By Lyndsey Hall
A case involving a scheme that was set up to help independent contractors avoid paying income tax and National Insurance contributions totalling £400m has been won by HMRC.
Philip Boyle, a contractor with Consulting Overseas Limited, appealed against the Revenue’s assessments regarding the scheme; however the arguments put forward by Boyle were dismissed at a First-Tier Tribunal.
In order to avoid tax and NI, Boyle and other contractors signed up as employees of an Isle of Man based company called Sandfield Consultants Ltd. These contractors agreed to receive around two thirds of their wages as loans in foreign currency, including Romanian lei, Byelorussian roubles and Uzbekistani soums. This income was then supposed to be transferred into non-taxable foreign exchange gains as a result of currency trades.
However, in the case of Philip Boyle, the judge found the loans to be “in substance and reality income from his employment, bearing in mind in particular that Mr Boyle had no need for a loan, there was an entirely artificial exchange rate… the reality is that there was no borrowing by Mr Boyle and he never believed that the ‘loans’ were other than a means of receiving his income without suffering tax on that income.”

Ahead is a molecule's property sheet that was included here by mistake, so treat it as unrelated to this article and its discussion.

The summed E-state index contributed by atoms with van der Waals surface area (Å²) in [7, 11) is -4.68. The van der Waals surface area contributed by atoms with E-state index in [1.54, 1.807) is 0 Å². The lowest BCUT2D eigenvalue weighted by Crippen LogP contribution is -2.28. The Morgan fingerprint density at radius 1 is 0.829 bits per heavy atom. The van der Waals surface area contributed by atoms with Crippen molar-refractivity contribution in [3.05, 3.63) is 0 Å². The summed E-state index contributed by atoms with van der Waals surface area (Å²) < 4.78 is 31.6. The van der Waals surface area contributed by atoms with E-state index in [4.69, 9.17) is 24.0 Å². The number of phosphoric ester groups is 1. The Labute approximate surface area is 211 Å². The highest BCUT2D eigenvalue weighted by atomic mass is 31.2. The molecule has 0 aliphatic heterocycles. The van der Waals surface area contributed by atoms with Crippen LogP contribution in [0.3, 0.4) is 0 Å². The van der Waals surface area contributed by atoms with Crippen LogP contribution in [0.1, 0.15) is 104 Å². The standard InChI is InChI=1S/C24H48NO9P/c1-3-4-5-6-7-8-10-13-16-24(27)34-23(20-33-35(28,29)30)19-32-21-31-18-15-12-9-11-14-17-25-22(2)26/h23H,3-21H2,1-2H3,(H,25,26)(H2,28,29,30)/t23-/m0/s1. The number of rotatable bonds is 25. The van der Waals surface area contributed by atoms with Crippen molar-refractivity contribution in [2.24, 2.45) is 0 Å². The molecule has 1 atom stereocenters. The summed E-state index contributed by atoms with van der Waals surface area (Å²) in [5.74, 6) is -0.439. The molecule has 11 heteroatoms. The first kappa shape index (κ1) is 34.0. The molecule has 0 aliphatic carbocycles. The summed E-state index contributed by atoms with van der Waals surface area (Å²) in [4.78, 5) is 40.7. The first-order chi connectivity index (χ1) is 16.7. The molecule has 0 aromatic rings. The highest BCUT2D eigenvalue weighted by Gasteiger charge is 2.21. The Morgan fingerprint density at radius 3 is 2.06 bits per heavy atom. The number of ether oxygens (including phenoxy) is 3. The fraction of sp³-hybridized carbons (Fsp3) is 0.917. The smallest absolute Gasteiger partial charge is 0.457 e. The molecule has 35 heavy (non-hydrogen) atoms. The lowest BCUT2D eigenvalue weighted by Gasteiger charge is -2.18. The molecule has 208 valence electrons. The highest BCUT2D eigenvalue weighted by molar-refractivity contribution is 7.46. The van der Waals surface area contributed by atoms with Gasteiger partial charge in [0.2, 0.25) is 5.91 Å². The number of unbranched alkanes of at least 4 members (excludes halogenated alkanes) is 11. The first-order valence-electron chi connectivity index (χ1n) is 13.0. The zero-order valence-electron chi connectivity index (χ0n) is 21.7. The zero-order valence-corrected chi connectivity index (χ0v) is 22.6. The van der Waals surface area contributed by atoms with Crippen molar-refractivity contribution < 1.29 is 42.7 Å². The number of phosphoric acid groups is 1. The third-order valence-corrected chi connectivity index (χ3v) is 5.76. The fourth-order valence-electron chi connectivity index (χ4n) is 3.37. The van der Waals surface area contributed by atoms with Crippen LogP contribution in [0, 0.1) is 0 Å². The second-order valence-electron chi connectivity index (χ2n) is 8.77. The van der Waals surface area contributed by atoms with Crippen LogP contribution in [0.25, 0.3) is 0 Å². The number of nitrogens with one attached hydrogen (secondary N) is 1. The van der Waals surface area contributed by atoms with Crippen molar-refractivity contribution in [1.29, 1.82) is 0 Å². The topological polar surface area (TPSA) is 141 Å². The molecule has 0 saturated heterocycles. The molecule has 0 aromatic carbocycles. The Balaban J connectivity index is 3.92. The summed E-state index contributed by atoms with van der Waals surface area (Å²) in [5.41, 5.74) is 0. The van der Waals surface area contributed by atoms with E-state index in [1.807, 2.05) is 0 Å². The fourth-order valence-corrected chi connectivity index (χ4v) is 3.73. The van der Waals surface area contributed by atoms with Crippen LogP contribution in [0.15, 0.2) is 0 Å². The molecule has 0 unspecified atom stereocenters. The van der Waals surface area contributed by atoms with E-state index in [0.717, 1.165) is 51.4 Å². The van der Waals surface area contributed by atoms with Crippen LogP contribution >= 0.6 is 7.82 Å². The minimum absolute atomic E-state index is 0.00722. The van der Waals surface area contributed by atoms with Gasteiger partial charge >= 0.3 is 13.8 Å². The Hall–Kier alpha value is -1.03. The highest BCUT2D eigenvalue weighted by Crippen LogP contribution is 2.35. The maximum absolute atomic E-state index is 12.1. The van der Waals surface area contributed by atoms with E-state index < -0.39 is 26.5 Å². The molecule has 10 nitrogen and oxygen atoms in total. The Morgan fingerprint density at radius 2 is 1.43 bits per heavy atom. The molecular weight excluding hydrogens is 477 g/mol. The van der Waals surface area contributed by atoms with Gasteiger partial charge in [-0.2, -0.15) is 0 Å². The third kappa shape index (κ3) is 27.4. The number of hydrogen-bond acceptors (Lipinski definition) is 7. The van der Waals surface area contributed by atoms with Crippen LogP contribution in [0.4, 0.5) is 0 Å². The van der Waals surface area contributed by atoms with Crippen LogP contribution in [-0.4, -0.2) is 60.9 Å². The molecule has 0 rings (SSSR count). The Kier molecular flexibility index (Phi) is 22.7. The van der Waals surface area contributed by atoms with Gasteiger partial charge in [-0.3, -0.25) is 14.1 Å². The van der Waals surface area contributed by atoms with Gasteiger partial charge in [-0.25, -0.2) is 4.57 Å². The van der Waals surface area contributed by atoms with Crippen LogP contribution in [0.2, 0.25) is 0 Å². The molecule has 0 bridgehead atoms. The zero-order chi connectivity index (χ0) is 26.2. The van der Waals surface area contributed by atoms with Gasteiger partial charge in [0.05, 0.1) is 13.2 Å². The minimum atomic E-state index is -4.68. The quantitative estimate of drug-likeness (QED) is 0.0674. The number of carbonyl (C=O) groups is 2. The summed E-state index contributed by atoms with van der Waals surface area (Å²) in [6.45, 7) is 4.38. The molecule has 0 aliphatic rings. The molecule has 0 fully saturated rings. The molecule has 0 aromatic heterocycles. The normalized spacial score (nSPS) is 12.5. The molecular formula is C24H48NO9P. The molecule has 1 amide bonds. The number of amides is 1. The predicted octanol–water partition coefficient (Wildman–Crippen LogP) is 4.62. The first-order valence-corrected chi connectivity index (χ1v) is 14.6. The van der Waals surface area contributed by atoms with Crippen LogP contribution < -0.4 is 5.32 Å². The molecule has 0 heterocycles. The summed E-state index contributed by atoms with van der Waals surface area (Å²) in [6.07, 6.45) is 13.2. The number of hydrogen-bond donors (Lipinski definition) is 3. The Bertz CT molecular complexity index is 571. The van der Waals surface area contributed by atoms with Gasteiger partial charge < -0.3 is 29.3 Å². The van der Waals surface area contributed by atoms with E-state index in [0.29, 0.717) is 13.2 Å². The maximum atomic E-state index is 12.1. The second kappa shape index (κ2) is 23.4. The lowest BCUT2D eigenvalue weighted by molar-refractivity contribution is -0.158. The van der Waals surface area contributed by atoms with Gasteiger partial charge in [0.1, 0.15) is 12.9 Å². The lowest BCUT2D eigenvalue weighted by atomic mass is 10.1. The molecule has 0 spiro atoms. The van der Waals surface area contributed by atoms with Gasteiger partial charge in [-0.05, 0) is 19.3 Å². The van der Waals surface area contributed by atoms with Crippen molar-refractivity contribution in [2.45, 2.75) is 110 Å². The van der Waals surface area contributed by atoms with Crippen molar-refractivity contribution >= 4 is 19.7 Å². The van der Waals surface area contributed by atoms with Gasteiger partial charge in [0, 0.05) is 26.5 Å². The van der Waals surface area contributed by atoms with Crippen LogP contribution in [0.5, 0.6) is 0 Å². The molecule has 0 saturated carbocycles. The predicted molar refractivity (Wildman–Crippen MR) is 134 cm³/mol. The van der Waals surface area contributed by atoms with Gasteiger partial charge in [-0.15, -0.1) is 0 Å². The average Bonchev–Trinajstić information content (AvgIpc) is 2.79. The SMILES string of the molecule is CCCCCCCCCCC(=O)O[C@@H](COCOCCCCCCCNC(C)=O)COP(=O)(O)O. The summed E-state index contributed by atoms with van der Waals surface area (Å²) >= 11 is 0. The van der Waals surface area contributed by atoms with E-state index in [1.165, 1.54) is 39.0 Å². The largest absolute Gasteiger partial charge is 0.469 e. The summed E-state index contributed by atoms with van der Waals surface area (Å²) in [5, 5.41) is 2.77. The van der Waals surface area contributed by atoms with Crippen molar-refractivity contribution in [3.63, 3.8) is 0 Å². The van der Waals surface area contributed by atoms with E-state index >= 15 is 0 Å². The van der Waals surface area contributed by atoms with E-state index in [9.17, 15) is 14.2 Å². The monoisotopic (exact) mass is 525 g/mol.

Regarding the loans, the judge also found them to be completely falsified: “No evidence has been provided at any stage during HMRC’s lengthy investigation of the scheme, despite requests for such evidence, to show that the foreign currency ever existed.”
Similar schemes have also been discovered, revealing around 15,000 contractors who have received ‘loans’ as a form of payment. The scheme marketed by Consulting Overseas Ltd had a total of 348 subscribers, only 226 of whom have settled with HMRC and paid the tax due, which comes to almost £5m. HMRC is continuing to pursue the remaining contractors on the scheme.
The Exchequer secretary to the Treasury, David Gauke, has expressed his delight that the ‘contrived scheme, designed to avoid tax’ was thrown out at Tribunal:
“The unprecedented package of counter-avoidance measures announced in the Autumn Statement, combined with HMRC’s record of winning over 80 per cent of all avoidance cases taken to court, shows the writing is on the wall for the minority who are prepared to use marketed tax avoidance schemes to get around the rules.”
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